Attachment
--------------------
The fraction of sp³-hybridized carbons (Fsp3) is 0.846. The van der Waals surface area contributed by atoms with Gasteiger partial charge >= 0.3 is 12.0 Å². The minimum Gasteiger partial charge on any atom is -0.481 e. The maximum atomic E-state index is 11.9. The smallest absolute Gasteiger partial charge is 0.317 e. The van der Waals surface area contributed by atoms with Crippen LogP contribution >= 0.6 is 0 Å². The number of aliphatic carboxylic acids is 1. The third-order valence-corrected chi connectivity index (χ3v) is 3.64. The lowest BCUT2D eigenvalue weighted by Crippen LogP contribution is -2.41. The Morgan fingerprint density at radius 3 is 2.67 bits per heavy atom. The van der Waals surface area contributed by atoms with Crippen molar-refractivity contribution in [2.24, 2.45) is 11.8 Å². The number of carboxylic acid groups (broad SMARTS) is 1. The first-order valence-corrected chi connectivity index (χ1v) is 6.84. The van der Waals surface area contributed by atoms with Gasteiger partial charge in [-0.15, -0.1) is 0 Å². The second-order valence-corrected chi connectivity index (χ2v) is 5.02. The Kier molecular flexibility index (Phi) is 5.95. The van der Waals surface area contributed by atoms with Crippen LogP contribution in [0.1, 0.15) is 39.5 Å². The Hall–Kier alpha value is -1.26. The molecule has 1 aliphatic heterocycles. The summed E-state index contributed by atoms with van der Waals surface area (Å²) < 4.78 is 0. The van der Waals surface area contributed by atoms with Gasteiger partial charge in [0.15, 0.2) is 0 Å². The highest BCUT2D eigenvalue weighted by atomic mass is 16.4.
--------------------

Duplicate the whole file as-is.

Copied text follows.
The fraction of sp³-hybridized carbons (Fsp3) is 0.846. The van der Waals surface area contributed by atoms with Gasteiger partial charge >= 0.3 is 12.0 Å². The minimum Gasteiger partial charge on any atom is -0.481 e. The maximum atomic E-state index is 11.9. The smallest absolute Gasteiger partial charge is 0.317 e. The van der Waals surface area contributed by atoms with Crippen LogP contribution >= 0.6 is 0 Å². The number of aliphatic carboxylic acids is 1. The third-order valence-corrected chi connectivity index (χ3v) is 3.64. The lowest BCUT2D eigenvalue weighted by Crippen LogP contribution is -2.41. The Morgan fingerprint density at radius 3 is 2.67 bits per heavy atom. The van der Waals surface area contributed by atoms with Crippen molar-refractivity contribution in [2.24, 2.45) is 11.8 Å². The number of carboxylic acid groups (broad SMARTS) is 1. The first-order valence-corrected chi connectivity index (χ1v) is 6.84. The van der Waals surface area contributed by atoms with Gasteiger partial charge in [-0.15, -0.1) is 0 Å². The second-order valence-corrected chi connectivity index (χ2v) is 5.02. The Kier molecular flexibility index (Phi) is 5.95. The van der Waals surface area contributed by atoms with Crippen LogP contribution in [0.1, 0.15) is 39.5 Å². The Hall–Kier alpha value is -1.26. The molecule has 1 aliphatic heterocycles. The summed E-state index contributed by atoms with van der Waals surface area (Å²) < 4.78 is 0. The van der Waals surface area contributed by atoms with Gasteiger partial charge in [0.15, 0.2) is 0 Å². The highest BCUT2D eigenvalue weighted by atomic mass is 16.4.